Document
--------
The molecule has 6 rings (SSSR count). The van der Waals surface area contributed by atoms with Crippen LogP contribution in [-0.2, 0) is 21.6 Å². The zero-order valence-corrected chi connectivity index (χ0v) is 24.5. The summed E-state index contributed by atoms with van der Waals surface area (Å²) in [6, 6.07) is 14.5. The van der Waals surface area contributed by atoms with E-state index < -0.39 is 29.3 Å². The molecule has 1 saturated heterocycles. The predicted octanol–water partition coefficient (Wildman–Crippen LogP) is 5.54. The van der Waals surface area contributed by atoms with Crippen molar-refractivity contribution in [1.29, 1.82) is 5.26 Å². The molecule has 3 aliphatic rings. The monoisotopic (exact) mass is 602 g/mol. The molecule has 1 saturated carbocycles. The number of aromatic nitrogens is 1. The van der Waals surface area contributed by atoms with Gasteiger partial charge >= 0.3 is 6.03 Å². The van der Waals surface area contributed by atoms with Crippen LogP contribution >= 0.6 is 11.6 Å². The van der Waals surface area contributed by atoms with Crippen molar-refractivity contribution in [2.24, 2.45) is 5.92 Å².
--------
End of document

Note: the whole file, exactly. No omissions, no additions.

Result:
The molecule has 6 rings (SSSR count). The van der Waals surface area contributed by atoms with Crippen LogP contribution in [-0.2, 0) is 21.6 Å². The zero-order valence-corrected chi connectivity index (χ0v) is 24.5. The summed E-state index contributed by atoms with van der Waals surface area (Å²) in [6, 6.07) is 14.5. The van der Waals surface area contributed by atoms with E-state index < -0.39 is 29.3 Å². The molecule has 1 saturated heterocycles. The predicted octanol–water partition coefficient (Wildman–Crippen LogP) is 5.54. The van der Waals surface area contributed by atoms with Crippen molar-refractivity contribution in [1.29, 1.82) is 5.26 Å². The molecule has 3 aliphatic rings. The monoisotopic (exact) mass is 602 g/mol. The molecule has 1 saturated carbocycles. The number of aromatic nitrogens is 1. The van der Waals surface area contributed by atoms with Gasteiger partial charge >= 0.3 is 6.03 Å². The van der Waals surface area contributed by atoms with Crippen LogP contribution >= 0.6 is 11.6 Å². The van der Waals surface area contributed by atoms with Crippen molar-refractivity contribution in [2.24, 2.45) is 5.92 Å².